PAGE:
SEVERAL NHS trusts in the North-East have had their clinical waste collections stopped after a scandal-hit contractor ran into difficulties. Hospitals run by ten NHS trusts in the region have been told they must instead store clinical waste on-site for up to two weeks.
A major incident has been declared since Healthcare Environmental Services Ltd stopped collecting waste including amputated body parts, last Thursday.
Thirty five NHS trusts in England have had their routine clinical waste collections cancelled whilst affected trusts have engaged emergency plans.
Hospitals run by the County Durham and Darlington Foundation Trust, North Tees and Hartlepool Foundation Trust are understood to be among ten NHS North-East trusts affected.
A spokesperson for County Durham and Darlington Foundation Trust said: “We are using contingency arrangements to manage our waste due to collection issues. All our waste is being managed safely and the new arrangements will not impact upon our services. Patients should attend their appointments as normal.”
Earlier this year, it was revealed that hundreds of tonnes of clinical waste and infectious liquids from patients had become stockpiled at Healthcare Environmental Services’ Normanton processing site in Yorkshire.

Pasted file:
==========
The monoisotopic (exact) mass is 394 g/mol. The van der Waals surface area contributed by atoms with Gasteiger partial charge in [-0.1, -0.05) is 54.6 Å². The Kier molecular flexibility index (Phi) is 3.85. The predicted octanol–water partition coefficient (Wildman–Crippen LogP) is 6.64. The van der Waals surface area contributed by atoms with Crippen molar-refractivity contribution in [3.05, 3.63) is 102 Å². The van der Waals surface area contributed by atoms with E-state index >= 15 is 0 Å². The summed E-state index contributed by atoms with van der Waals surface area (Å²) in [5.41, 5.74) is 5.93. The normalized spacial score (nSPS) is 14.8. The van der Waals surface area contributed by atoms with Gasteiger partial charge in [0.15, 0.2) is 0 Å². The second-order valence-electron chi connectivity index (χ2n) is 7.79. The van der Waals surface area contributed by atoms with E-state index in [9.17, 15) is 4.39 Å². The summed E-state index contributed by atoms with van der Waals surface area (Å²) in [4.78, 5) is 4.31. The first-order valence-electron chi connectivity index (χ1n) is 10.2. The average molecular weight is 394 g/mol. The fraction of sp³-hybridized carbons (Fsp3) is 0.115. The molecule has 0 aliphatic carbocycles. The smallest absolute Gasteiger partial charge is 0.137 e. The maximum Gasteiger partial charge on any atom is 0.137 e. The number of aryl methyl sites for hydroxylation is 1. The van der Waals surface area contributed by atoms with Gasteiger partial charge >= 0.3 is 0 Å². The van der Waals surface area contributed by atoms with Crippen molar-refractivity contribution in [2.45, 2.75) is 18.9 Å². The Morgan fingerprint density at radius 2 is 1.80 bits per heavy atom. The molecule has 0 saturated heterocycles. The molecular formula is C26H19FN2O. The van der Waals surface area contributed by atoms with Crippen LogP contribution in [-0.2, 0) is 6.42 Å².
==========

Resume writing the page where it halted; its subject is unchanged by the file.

Excess waste levels at the site reached 350 tonnes – five times the 70-tonnes permitted, prompting government action over the summer.
It had been found that Healthcare Environmental Services Ltd had stockpiled clinical waste because it had not been able to incinerate waste fast enough.
In September, an emergency meeting was set up and £1m was set aside to help the country’s NHS trusts continue the disposal of clinical waste in case the company collapsed. As a contingency, NHS chiefs have since ordered the installation of containers for continued temporary storage of human remains across its affected hospitals. Amongst human remains, infectious liquids, cytotoxic and pharmaceutical waste as well as instruments used during surgery have are being stored at hospitals.
NHS guidance states anatomical waste including amputated limbs or human tissue should be kept in refrigerated units at hospital mortuaries if unlikely to be collected within 24 hours.
Temporary guidelines say temporary storage units must be placed on impenetrable surfaces like concrete or asphalt to minimise risk of contamination to nearby surface water.
Professor Keith Willett, medical director for acute care and emergency preparedness at NHS England, said: “The NHS has contingency plans in place for clinical waste and patients should be assured that their care will be unaffected.”
The Government is reviewing the way the NHS awards contracts for clinical waste management.
All this seems to reflect very badly on the Environment Agency who had for years been trying to manipulate the industry, or was to just one of their employees going it alone who was at the root of that. However, this all sits uncomfortably with pronouncements from the Government who say that all of this is sorted, through Mitie, and especially by the Environment Agency who have assured the Nation that there is an adequate infrastructure and ample capacity for clinical wastes.
Could that be, possibly, however remotely, by some unfortunate misunderstanding that will no doubt be swept under the carpet or blamed upon others, a mistake? Or as politicians are prone to say, perhaps the ‘mis-spoke’!